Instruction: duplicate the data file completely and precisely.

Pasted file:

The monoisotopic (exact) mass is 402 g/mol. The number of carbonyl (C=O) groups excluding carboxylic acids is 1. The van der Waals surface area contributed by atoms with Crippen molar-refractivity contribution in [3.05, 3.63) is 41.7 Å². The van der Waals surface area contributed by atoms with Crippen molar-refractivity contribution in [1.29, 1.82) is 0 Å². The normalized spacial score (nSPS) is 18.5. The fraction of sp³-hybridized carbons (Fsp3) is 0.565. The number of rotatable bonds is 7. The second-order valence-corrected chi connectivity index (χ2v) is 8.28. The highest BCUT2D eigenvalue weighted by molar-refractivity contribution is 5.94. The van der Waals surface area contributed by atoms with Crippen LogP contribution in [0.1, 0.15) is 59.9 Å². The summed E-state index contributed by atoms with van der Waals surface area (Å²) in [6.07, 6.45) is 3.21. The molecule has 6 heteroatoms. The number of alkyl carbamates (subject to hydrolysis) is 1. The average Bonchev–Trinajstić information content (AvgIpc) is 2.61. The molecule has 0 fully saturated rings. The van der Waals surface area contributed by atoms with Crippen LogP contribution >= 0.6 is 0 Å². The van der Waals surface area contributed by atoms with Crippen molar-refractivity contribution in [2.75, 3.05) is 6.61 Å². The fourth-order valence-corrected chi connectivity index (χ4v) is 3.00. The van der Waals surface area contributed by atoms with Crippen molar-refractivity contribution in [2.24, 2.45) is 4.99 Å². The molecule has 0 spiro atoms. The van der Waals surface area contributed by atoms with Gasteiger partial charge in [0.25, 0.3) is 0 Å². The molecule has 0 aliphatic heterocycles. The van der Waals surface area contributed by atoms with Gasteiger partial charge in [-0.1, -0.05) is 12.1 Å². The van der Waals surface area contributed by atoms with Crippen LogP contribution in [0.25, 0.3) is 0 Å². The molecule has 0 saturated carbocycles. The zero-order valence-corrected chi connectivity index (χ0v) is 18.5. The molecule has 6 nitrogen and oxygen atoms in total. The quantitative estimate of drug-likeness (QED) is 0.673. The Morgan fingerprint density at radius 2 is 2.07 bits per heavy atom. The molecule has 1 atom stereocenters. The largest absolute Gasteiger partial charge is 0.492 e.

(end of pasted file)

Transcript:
The monoisotopic (exact) mass is 402 g/mol. The number of carbonyl (C=O) groups excluding carboxylic acids is 1. The van der Waals surface area contributed by atoms with Crippen molar-refractivity contribution in [3.05, 3.63) is 41.7 Å². The van der Waals surface area contributed by atoms with Crippen molar-refractivity contribution in [1.29, 1.82) is 0 Å². The normalized spacial score (nSPS) is 18.5. The fraction of sp³-hybridized carbons (Fsp3) is 0.565. The number of rotatable bonds is 7. The second-order valence-corrected chi connectivity index (χ2v) is 8.28. The highest BCUT2D eigenvalue weighted by molar-refractivity contribution is 5.94. The van der Waals surface area contributed by atoms with Crippen LogP contribution in [0.1, 0.15) is 59.9 Å². The summed E-state index contributed by atoms with van der Waals surface area (Å²) in [6.07, 6.45) is 3.21. The molecule has 6 heteroatoms. The number of alkyl carbamates (subject to hydrolysis) is 1. The average Bonchev–Trinajstić information content (AvgIpc) is 2.61. The molecule has 0 fully saturated rings. The van der Waals surface area contributed by atoms with Crippen LogP contribution >= 0.6 is 0 Å². The van der Waals surface area contributed by atoms with Crippen molar-refractivity contribution in [2.75, 3.05) is 6.61 Å². The fourth-order valence-corrected chi connectivity index (χ4v) is 3.00. The van der Waals surface area contributed by atoms with Crippen molar-refractivity contribution in [2.24, 2.45) is 4.99 Å². The molecule has 0 spiro atoms. The van der Waals surface area contributed by atoms with Gasteiger partial charge in [0.25, 0.3) is 0 Å². The molecule has 0 aliphatic heterocycles. The van der Waals surface area contributed by atoms with Gasteiger partial charge in [-0.1, -0.05) is 12.1 Å². The van der Waals surface area contributed by atoms with Crippen LogP contribution in [0.25, 0.3) is 0 Å². The molecule has 0 saturated carbocycles. The zero-order valence-corrected chi connectivity index (χ0v) is 18.5. The molecule has 6 nitrogen and oxygen atoms in total. The quantitative estimate of drug-likeness (QED) is 0.673. The Morgan fingerprint density at radius 2 is 2.07 bits per heavy atom. The molecule has 1 atom stereocenters. The largest absolute Gasteiger partial charge is 0.492 e.